Fact-Checkers Reviewing ‘House of Cards’ Need to Shut Up and Enjoy the Show

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Fact-Checkers Reviewing 'House of Cards' Need to Shut Up and Enjoy the Show

The original “House of Cards” grabbed me by the throat and wouldn’t let go. In November of 1990, when the BBC original debuted in the U.K., I’d been living in England long enough to have become enthralled with their political system, which my native Australia had largely adopted. Having by then spent over four and a half years in London, I not only understood how their parliamentary system worked, but also through newspapers and television news got to “know” most of the players.

Part of the reason the BBC version resonated so soundly was Margaret Thatcher’s own loss of power. “House of Cards” was televised at the same time that an internal party coup resulted in the Iron Lady (Oh, how I wish she’d been called “The Ferrous Female”) being deposed as British Prime Minister. Here was a television show about a cunning and conniving politician’s rise to become the British Prime Minister airing just as Thatcher was terminally undermined by her own contemptuous Conservative Party MPs. Their behind-the-scenes whispering campaign culminated in Thatcher getting monumentally FU’ed, and on Nov. 28 of that year she ceased being prime minister. In those pre-DVR and pre-Internet days, we television viewers could only watch one episode at a time and so we were spellbound. In those weeks of November and December 1990, we watched a drama on TV about the Machiavellian machinations of Francis Urquhart (the hero’s name in the British original) be mirrored with Thatcher’s own political demise. We didn’t need to doubt whether or not what we were watching was realistic, as before our very eyes we’d seen a prime minister deposed in real time. At that time our information systems were limited to newspapers, weekly magazines and chats with our mates down the pub. We lacked the modern-day Internet with its wall-to-wall dissection of everything in existence — and social media? Well, Mark Zuckerberg was still only 6 years old.

Fast forward 23 years and a second political FU arrived to entertain us. Of course by this time I’ve crossed the pond, become a U.S. citizen and learned a wholly new political system whose checks and balances can all too often stymie political change (I’d blame that first and foremost on Congress spending more time getting reelected every two years than on there being three separate but equal branches of government).


The second season of the U.S. version of “House of Cards” was released on Netflix on Feb. 14, and while that date might be better known as one for lovers, this “House of Cards” first couple, Francis Underwood and his wife, Claire, are not so much mutual lovers but mutually in love with their collective quest for power.  Of course with Valentine’s Day also kicking off the long weekend into Presidents’ Day, there was plenty of opportunity for binge viewing all 13 episodes in time to see the swearing-in of president #46 on that holiday Monday — a crafty scheduling FU to presidents past.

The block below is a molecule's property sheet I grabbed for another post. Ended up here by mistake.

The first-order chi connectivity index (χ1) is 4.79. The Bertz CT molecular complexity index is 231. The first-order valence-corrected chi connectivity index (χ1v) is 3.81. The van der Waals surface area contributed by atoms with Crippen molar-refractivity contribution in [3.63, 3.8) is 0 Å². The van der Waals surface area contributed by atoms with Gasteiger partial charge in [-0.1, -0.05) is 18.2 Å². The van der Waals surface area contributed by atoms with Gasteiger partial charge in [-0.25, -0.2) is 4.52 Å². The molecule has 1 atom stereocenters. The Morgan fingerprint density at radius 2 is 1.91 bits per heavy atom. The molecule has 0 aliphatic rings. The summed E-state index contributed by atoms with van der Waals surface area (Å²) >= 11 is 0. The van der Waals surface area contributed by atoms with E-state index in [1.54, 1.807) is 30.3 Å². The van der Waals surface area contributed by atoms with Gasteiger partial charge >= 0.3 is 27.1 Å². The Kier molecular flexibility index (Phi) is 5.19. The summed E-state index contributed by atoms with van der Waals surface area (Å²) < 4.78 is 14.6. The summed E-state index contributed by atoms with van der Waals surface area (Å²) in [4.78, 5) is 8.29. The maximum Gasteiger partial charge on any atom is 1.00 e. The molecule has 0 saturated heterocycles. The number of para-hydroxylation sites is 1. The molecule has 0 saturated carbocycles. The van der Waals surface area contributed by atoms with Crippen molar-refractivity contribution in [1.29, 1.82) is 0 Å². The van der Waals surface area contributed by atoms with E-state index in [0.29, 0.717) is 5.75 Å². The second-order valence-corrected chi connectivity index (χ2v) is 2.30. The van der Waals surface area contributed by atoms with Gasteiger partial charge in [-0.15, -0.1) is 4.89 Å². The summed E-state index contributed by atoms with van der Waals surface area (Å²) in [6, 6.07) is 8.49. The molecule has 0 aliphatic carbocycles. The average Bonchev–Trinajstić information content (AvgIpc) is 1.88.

Over that weekend I consumed all of the second-season episodes across three sittings, and thus was able to avoid any spoilers and reviews that had been published. But once I’d finished indulging my FU feast, I delved online only to be disappointed. Too many commentators seemed to relish in dissecting each plot point and explaining why it couldn’t possibly have happened. Byron Tau on Politico explained “What ‘House of Cards’ gets wrong about money in politics” and Brett Arends of the Wall Street Journal’s MarketWatch doubled Tau’s five purported errors to list his “10 Things ‘House of Cards’ Gets Wrong.” Elsewhere on the web, Cooper Allen at USA Today chimed in with his “’House of Cards’: Five Unrealistic Moments,” and many others did too, but why?

Why does everything have to be completely plausible? Sure, maybe it’s unlikely a real-life Francis Underwood could become president with such a large body count behind him, but what happened to suspension of disbelief? What happened to “Don’t try this at home”? Have we now reached the stage, with everyone in the world now connected through social media and therefore able to share their opinions — plus anyone (like me here) opining on the Internet — that we all have to be budding grouches and tear everything we see and hear down? Of course there are some premises on “House of Cards” that defy logic (so do many of the actions of the real politicians who inhabit Capitol Hill), but surely we haven’t gotten to the point where it’s no longer possible to just sit back, relax and enjoy a wonderfully crafted (and in Robin Wright’s case, superbly costumed) piece of drama that’s just provided us a wonderfully entertaining 13 hours?

I can’t wait for season three and Underwood’s comeuppance — can you?

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